FUNimation's doing the packaging just right for this release by using the original Japanese covers. As expected, Ryoko of course takes the first volume cover and with the stark white background, the design and colors are even more striking. I especially loved the inclusion of Ryo-ohki as well on her hip. The back cover continues with the white and lighter colors by providing a number of character animation from the shows opening sequence and some shots from the episodes as well. The summary, in far too small text, is decent but I was highly amused by what they listed as extras. Apparently English audio is an extra feature now as are the Japanese and English subtitles. The rest of the cover is filled out with the basic production information and the small tight technical grid. No insert is included with this release but the cover does have artwork on the other side, each panel being a different character; one for Aeka and another for Sasami in a rather interesting outfit.

The menu layout goes for the simple but effective approach as the main menu is a slightly zoomed in shot of the front cover character artwork against a white background. The colors makes it stand out nicely and it looks really crisp and clean here as the brief bit of instrumental music plays along. Navigation is straightforward and it avoids the problems older menus had with language section. Access times are nice and fast and our players' language preset for the audio worked fine but with the subtitle tracks unlabeled, that did not pick up correctly.

The only extra included on this release is a short series of character profiles.

Content: (please note that content portions of a review may contain spoilers)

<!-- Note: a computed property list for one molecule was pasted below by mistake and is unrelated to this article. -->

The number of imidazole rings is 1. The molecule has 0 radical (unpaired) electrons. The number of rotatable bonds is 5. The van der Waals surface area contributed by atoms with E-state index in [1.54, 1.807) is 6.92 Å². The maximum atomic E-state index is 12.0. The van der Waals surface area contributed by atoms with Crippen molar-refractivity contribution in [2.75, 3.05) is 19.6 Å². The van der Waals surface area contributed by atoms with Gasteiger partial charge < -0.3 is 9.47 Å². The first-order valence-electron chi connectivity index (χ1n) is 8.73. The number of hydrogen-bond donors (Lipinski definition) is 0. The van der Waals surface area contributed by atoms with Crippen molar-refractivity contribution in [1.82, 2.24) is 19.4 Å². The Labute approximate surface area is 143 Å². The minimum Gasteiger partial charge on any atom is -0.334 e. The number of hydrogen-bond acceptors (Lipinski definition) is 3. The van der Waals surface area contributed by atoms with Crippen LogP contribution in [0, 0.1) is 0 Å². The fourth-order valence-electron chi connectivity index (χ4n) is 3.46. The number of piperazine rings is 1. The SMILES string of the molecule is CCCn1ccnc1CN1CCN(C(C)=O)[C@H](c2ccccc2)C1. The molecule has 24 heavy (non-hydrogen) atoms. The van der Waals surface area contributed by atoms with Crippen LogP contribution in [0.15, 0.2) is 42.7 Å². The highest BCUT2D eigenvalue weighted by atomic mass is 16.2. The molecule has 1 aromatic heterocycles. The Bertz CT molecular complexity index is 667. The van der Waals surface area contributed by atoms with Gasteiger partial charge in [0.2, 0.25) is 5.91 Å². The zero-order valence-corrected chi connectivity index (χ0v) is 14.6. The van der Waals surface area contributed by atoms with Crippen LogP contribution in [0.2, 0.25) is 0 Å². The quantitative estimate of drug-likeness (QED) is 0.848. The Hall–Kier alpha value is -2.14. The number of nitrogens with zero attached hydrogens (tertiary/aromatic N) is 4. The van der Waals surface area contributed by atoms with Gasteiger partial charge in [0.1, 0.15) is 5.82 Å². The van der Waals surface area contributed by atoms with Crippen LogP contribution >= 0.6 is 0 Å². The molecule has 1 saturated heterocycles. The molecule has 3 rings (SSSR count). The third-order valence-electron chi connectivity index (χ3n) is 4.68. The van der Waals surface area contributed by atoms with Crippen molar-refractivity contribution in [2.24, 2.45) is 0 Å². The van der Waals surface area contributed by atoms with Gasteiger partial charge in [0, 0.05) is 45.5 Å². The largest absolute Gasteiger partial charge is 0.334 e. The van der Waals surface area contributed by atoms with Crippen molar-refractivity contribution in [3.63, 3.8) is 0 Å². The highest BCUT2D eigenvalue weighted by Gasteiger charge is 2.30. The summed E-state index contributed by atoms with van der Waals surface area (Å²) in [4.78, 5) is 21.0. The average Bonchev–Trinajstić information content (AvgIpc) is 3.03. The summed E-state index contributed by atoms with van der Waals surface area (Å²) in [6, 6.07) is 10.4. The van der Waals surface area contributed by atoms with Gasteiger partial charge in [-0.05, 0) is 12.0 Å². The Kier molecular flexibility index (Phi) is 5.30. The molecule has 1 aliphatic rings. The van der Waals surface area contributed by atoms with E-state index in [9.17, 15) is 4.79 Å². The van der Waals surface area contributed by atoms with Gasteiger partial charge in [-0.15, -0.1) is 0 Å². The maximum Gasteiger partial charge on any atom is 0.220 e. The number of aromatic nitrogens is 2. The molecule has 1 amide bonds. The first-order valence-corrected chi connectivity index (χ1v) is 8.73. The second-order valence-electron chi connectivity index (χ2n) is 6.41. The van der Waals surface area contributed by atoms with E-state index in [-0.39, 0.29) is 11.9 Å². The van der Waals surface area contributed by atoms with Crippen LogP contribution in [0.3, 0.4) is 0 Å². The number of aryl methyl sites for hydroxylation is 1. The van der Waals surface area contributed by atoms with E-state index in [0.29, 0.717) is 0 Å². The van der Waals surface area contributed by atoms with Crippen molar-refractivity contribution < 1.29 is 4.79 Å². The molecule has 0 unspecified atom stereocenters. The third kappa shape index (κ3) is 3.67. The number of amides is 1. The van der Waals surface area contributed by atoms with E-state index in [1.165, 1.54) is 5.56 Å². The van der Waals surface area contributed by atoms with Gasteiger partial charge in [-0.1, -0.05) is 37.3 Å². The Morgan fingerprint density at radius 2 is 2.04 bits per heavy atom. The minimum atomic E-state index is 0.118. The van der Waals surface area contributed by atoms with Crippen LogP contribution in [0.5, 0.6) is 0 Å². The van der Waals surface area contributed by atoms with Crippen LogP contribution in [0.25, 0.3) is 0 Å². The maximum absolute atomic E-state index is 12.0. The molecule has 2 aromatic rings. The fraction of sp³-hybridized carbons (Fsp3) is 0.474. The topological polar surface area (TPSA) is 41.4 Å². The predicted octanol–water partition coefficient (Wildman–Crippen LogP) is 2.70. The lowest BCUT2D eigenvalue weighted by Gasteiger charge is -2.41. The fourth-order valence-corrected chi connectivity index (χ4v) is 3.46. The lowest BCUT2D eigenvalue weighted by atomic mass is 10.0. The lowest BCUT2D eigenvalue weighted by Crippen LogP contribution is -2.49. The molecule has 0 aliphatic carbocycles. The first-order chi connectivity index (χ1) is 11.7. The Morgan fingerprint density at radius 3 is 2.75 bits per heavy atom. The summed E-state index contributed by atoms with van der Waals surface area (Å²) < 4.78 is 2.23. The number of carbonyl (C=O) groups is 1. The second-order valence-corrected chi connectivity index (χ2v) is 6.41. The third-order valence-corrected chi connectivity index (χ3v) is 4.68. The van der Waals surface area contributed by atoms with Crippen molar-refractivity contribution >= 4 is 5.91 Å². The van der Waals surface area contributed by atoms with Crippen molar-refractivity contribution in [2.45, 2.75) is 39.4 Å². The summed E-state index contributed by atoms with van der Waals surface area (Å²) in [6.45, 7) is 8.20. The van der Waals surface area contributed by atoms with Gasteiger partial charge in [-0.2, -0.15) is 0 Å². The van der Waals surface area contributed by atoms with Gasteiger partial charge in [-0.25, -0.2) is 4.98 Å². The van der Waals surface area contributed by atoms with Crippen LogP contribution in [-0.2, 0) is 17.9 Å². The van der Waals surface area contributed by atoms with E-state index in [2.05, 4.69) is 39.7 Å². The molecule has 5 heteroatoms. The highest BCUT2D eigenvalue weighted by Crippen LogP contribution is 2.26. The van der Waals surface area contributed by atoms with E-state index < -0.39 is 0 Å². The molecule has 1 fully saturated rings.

The Tenchi Muyo OVA series is one that will always mean a lot to me since its arrival here in the US back in the early 90's was the impetus for me to get a laserdisc player as they weren't doing VHS releases at first. Those releases were just amazing as it was essentially the Japanese release with a stickied translated version on the back. One episode per disc, thirty-five bucks each. But getting them and that player led into more film studies and a great appreciation of international cinema far beyond animation that has proven to be quite useful over the years.

After a decent hiatus for the original series, it was decided to go back and continue on with the story that had kicked off so many side universes and spin-offs. While the original creative team couldn't come back together for various reasons, in watching these first three episodes and in having the flashbacks easily at hand to see the differences, I really think that they managed to properly capture what made Tenchi work all those years ago and to bring it to life again. Even better, all the comments I had heard from the die-hard crowd upon its release in Japan and their complaints just don't seem to bear out in my mind.